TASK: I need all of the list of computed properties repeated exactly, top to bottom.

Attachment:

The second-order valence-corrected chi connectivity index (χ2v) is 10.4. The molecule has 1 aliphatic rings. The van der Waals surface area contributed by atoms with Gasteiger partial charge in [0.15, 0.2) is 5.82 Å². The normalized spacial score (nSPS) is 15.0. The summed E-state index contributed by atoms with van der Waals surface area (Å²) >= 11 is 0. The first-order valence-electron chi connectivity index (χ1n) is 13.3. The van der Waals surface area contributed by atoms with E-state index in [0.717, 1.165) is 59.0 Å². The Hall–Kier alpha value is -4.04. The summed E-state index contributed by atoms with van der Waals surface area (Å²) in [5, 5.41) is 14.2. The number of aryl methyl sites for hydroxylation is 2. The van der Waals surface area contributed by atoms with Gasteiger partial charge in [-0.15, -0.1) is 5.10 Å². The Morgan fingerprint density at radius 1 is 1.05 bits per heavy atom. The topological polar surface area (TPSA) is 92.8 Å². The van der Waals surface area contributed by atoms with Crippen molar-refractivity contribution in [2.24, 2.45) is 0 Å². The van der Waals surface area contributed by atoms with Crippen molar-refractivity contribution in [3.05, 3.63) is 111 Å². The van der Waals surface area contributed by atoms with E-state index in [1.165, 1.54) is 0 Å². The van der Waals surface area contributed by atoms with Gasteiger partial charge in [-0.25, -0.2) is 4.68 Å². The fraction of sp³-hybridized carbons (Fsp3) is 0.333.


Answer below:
The second-order valence-corrected chi connectivity index (χ2v) is 10.4. The molecule has 1 aliphatic rings. The van der Waals surface area contributed by atoms with Gasteiger partial charge in [0.15, 0.2) is 5.82 Å². The normalized spacial score (nSPS) is 15.0. The summed E-state index contributed by atoms with van der Waals surface area (Å²) >= 11 is 0. The first-order valence-electron chi connectivity index (χ1n) is 13.3. The van der Waals surface area contributed by atoms with E-state index in [0.717, 1.165) is 59.0 Å². The Hall–Kier alpha value is -4.04. The summed E-state index contributed by atoms with van der Waals surface area (Å²) in [5, 5.41) is 14.2. The number of aryl methyl sites for hydroxylation is 2. The van der Waals surface area contributed by atoms with Gasteiger partial charge in [-0.15, -0.1) is 5.10 Å². The Morgan fingerprint density at radius 1 is 1.05 bits per heavy atom. The topological polar surface area (TPSA) is 92.8 Å². The van der Waals surface area contributed by atoms with Crippen molar-refractivity contribution in [2.24, 2.45) is 0 Å². The van der Waals surface area contributed by atoms with Crippen molar-refractivity contribution in [3.05, 3.63) is 111 Å². The van der Waals surface area contributed by atoms with E-state index in [1.165, 1.54) is 0 Å². The van der Waals surface area contributed by atoms with Gasteiger partial charge in [-0.25, -0.2) is 4.68 Å². The fraction of sp³-hybridized carbons (Fsp3) is 0.333.